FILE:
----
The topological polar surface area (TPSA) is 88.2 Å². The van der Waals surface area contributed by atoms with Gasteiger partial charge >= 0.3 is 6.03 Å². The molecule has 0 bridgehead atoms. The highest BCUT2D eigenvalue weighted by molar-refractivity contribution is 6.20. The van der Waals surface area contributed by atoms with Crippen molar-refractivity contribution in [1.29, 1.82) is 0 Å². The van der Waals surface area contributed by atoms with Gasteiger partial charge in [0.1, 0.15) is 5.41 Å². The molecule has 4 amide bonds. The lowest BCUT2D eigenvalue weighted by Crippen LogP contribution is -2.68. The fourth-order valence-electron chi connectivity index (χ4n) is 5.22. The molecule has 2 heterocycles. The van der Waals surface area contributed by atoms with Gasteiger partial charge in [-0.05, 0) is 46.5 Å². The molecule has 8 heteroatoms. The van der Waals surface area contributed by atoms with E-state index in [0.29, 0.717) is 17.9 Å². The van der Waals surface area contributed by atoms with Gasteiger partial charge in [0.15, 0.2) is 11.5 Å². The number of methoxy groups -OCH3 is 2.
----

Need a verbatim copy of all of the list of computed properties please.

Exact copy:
The topological polar surface area (TPSA) is 88.2 Å². The van der Waals surface area contributed by atoms with Gasteiger partial charge >= 0.3 is 6.03 Å². The molecule has 0 bridgehead atoms. The highest BCUT2D eigenvalue weighted by molar-refractivity contribution is 6.20. The van der Waals surface area contributed by atoms with Crippen molar-refractivity contribution in [1.29, 1.82) is 0 Å². The van der Waals surface area contributed by atoms with Gasteiger partial charge in [0.1, 0.15) is 5.41 Å². The molecule has 4 amide bonds. The lowest BCUT2D eigenvalue weighted by Crippen LogP contribution is -2.68. The fourth-order valence-electron chi connectivity index (χ4n) is 5.22. The molecule has 2 heterocycles. The van der Waals surface area contributed by atoms with Gasteiger partial charge in [-0.05, 0) is 46.5 Å². The molecule has 8 heteroatoms. The van der Waals surface area contributed by atoms with E-state index in [0.29, 0.717) is 17.9 Å². The van der Waals surface area contributed by atoms with Gasteiger partial charge in [0.15, 0.2) is 11.5 Å². The number of methoxy groups -OCH3 is 2.